Those of you who know my interests in history won’t be surprised at all that I was eager to read a book about Pope Celestine V, elected in 1294. And with the recent resignation of Pope Benedict, Celestine’s abdication has been mentioned in news stories, editorials, and blogs around the world.
From the time I first heard of this book, a year or more before its 2012 publication, I felt an affinity with Sweeney. I spent years researching the events surrounding Celestine’s election and resignation, as I’m sure Sweeney did. And considering the wide-ranging sources and research on the subject, it’s not too surprising that we came to slightly different conclusions about some of the characters involved.
The book is essentially a biography of Peter of Morrone, who took the name Celestine as pope. Thorough, well-written, and not too densely academic, I enjoyed reading it very much–burning my Nook late into a few nights to finish it. Little is known about Celestine’s early life, and even up to middle age he was a man of obscurity, seeking a life of isolation. Sweeney presents this unusual life in a well-0rganized yet lively way.
My disappointments came with his presentation of corollary characters: namely, the succeeding pope, Boniface VIII, and the King most directly involved with Celestine, King Charles II of Naples. I admit, I have a bias against Boniface. (I am certainly not alone in this.)
My fists went up in the prologue when Sweeney describes Boniface (Cardinal Benedict Gaetani, prior to becoming pope) as Celestine’s “trusted adviser”. I suppose, technically, this is true. Celestine trusted his advice on various things, and depended on his help in carrying out his desire to resign. But in light of the subsequent betrayal–imprisoning Celestine for the rest of his life–the term “trusted adviser” stuck in my craw.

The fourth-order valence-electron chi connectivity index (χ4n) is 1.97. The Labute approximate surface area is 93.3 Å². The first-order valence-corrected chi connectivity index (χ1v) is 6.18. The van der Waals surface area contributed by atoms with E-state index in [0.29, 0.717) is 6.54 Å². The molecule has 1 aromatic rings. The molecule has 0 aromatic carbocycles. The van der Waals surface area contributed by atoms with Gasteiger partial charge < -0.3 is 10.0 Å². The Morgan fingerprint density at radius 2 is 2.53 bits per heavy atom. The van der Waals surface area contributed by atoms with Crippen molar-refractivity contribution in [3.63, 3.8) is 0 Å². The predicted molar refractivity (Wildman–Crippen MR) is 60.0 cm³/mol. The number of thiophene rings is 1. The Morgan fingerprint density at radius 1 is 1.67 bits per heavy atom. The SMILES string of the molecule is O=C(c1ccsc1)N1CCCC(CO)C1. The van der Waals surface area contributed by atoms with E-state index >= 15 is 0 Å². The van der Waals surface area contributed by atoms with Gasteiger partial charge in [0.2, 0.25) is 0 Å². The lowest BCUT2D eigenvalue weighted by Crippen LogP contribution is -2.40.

Then there is the negative portrayal of the king of Naples, Charles II. Here is a weak king, and a man at the mercy of the papacy. An earlier pope had established Charles’ father as “King of Naples” in exchange for fighting some of the papacy’s worldly battles, and his kingdom (which initially included the island of Sicily) was subject to the pope as overlord. Charles II himself spent years as a prisoner of war in those battles. While Sweeney presents Charles as manipulating Celestine, he omits entirely the fact that Charles’s three sons, including his heir, were prisoners in Aragon for the previous five years. Only the pope could confirm a treaty to free them, and by the time Celestine was elected, there had been a vacancy for more than two years in the papacy. The previous pope flatly refused to approve the treaty that both kings involved had agreed to. I view Charles as a man desperate to free his sons, and doing all he can to gain influence with the one man who can help him.
Yes, I know. I’ve slipped from book review to historical rant. As you can see, what happened in history is far from settled, even though the events are long past. The true motivations of those involved are rarely known with certainty, and always subject to nuances of interpretation.
The end notes are thorough and interesting, mentioning numerous of Sweeney’s sources. There is no bibliography or index, but that’s not unusual in a book presented for public rather than scholarly interest. I most appreciate Sweeney bringing Celestine into the public view, more than he has been in a while. And I suppose I should thank the former Pope, Benedict, for his recent resignation which revived the interest in Celestine even more.
The Pope Who Quit is a worthwhile read for anyone with an interest in the thirteenth century, church history, or the medieval Kingdom of Sicily/Kingdom of Naples.